Right now, price spikes are putting gas in some areas of Atlanta at European levels--six bucks a gallon.
Point being, though, that the retention of gas hog vehicles and keeping them filled even though prices have increased by over 100% in not much over a year (with most of that increase very recent, though), is not in the best interests of anyone that I know (I obvioiusly don't know Dick Cheney and his oilman buddies). Gas will rise here, and the refiners and distributors will pocket the extra cash, or pass it on to lobbyists to hand to legislators and other politicians, while you and most other Europeans at least see it going as tax money meant for the public good (one can then argue about just what is the public good, and whether or not any is provided, but that's the intent, while here it is simply price gouging to further fill some already lavishly porked out pockets).
Too, it's not so much the price increase, but the speed of the increase, that is causing the problems.
Add to that our "just in time" system of truck based delivery of damned near everything from everywhere, and some of the problems come into focus, or closer to focus. I don't know what system Europe uses for delivery of goods over long distances, but here, with 3000 miles from east to west, and a bit more than half that from north to south, diesel delivers. And diesel fuel has risen apace. Which means that large transportation surcharges are going to be added to just about everything we buy, whether a head of lettuce, or a pair of pants or a 40' extension ladder or the brush and gallon of paint you carry up that ladder.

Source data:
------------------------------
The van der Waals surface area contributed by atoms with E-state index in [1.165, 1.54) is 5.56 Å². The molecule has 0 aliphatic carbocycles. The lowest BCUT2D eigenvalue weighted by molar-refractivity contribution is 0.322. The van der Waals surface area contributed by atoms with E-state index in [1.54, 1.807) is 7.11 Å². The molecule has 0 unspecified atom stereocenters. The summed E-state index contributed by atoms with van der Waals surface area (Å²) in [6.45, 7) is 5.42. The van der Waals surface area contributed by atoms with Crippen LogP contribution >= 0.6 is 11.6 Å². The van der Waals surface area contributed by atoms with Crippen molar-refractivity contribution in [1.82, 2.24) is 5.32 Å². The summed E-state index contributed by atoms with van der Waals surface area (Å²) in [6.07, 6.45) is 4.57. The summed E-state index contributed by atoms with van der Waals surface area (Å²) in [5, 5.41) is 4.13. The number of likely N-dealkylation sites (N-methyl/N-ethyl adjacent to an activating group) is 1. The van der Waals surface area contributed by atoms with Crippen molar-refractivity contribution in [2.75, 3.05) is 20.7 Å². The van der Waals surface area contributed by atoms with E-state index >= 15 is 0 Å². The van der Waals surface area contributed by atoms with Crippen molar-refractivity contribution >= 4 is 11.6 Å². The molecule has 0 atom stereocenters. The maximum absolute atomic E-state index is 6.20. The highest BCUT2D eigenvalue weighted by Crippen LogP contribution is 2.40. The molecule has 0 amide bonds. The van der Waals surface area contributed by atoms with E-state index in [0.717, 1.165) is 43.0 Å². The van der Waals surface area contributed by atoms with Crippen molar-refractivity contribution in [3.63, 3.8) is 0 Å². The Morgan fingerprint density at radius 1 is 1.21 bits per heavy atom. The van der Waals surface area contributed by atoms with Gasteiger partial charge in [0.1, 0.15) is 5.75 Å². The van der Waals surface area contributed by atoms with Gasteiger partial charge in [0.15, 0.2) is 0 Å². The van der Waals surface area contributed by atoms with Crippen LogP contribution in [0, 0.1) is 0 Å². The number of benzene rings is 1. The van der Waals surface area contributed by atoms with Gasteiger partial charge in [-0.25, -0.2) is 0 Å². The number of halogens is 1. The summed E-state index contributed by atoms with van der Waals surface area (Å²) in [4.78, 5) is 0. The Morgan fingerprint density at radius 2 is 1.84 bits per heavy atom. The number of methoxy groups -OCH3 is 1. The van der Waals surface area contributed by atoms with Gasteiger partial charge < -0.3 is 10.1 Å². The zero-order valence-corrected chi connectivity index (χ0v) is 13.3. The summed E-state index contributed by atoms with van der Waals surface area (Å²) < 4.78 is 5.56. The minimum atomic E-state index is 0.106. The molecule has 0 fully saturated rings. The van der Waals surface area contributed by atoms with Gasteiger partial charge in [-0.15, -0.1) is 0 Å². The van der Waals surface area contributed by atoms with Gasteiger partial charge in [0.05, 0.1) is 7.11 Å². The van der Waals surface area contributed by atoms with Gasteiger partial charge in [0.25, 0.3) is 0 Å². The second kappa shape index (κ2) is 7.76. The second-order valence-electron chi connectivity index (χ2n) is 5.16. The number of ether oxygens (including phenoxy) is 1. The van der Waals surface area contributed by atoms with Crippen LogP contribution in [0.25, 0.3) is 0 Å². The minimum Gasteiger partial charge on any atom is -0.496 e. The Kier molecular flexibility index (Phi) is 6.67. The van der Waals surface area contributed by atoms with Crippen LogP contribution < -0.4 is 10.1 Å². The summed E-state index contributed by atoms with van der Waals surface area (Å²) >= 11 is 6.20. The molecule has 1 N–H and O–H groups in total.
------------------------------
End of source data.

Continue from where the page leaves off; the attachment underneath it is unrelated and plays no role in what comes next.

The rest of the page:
As someone said, the Fed is going to have some problems with all of this, because the economy can easily tank after this debacle, in the face of rising costs, but if they're not careful with interest rates and monetary supply, inflation could reach 1980 levels in a rush...maybe two weeks.
I had predicted three buck a gallon gasoline by Christmas, figuring that could give the Ali Baba and the rest of the oil thieves (far more than 40, though)a nice present. I was told I was nuts, that it would hang just above $2. Ayup. I didn't predict any disaster on this scale--who could? But my guess is that by this time next year, the U.S. will be lucky to see regular unleaded gasoline at under five bucks a gallon. Once the oil thieves get to a price level, it NEVER drops back for more than a few weeks.
And I hope I'm wrong.
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[...]